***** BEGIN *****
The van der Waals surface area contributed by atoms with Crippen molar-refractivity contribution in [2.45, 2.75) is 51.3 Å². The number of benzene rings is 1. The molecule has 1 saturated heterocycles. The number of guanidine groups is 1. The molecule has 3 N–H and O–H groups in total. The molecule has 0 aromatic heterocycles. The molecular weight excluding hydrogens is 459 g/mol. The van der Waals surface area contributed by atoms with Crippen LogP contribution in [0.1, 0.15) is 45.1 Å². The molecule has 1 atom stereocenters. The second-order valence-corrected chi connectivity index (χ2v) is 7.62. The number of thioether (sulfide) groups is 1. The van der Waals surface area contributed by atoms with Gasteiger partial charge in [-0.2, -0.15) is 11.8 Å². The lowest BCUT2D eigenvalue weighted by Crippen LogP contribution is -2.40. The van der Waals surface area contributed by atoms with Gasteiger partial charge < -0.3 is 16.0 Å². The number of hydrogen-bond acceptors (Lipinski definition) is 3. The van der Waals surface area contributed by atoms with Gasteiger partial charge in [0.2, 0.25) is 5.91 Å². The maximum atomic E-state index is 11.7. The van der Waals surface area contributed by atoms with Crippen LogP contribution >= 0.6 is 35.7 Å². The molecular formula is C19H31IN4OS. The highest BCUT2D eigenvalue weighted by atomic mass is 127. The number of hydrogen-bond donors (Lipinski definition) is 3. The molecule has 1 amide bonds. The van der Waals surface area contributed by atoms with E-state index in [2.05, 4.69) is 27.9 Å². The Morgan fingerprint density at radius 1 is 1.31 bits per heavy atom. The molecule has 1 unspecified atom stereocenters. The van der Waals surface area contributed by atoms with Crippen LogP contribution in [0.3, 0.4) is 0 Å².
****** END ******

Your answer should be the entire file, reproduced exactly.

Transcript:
The van der Waals surface area contributed by atoms with Crippen molar-refractivity contribution in [2.45, 2.75) is 51.3 Å². The number of benzene rings is 1. The molecule has 1 saturated heterocycles. The number of guanidine groups is 1. The molecule has 3 N–H and O–H groups in total. The molecule has 0 aromatic heterocycles. The molecular weight excluding hydrogens is 459 g/mol. The van der Waals surface area contributed by atoms with Crippen LogP contribution in [0.1, 0.15) is 45.1 Å². The molecule has 1 atom stereocenters. The second-order valence-corrected chi connectivity index (χ2v) is 7.62. The number of thioether (sulfide) groups is 1. The van der Waals surface area contributed by atoms with Gasteiger partial charge in [-0.2, -0.15) is 11.8 Å². The lowest BCUT2D eigenvalue weighted by Crippen LogP contribution is -2.40. The van der Waals surface area contributed by atoms with Gasteiger partial charge < -0.3 is 16.0 Å². The number of hydrogen-bond acceptors (Lipinski definition) is 3. The van der Waals surface area contributed by atoms with Gasteiger partial charge in [0.2, 0.25) is 5.91 Å². The maximum atomic E-state index is 11.7. The van der Waals surface area contributed by atoms with Crippen LogP contribution >= 0.6 is 35.7 Å². The molecular formula is C19H31IN4OS. The highest BCUT2D eigenvalue weighted by atomic mass is 127. The number of hydrogen-bond donors (Lipinski definition) is 3. The molecule has 1 amide bonds. The van der Waals surface area contributed by atoms with E-state index in [2.05, 4.69) is 27.9 Å². The Morgan fingerprint density at radius 1 is 1.31 bits per heavy atom. The molecule has 1 unspecified atom stereocenters. The van der Waals surface area contributed by atoms with Crippen LogP contribution in [0.3, 0.4) is 0 Å².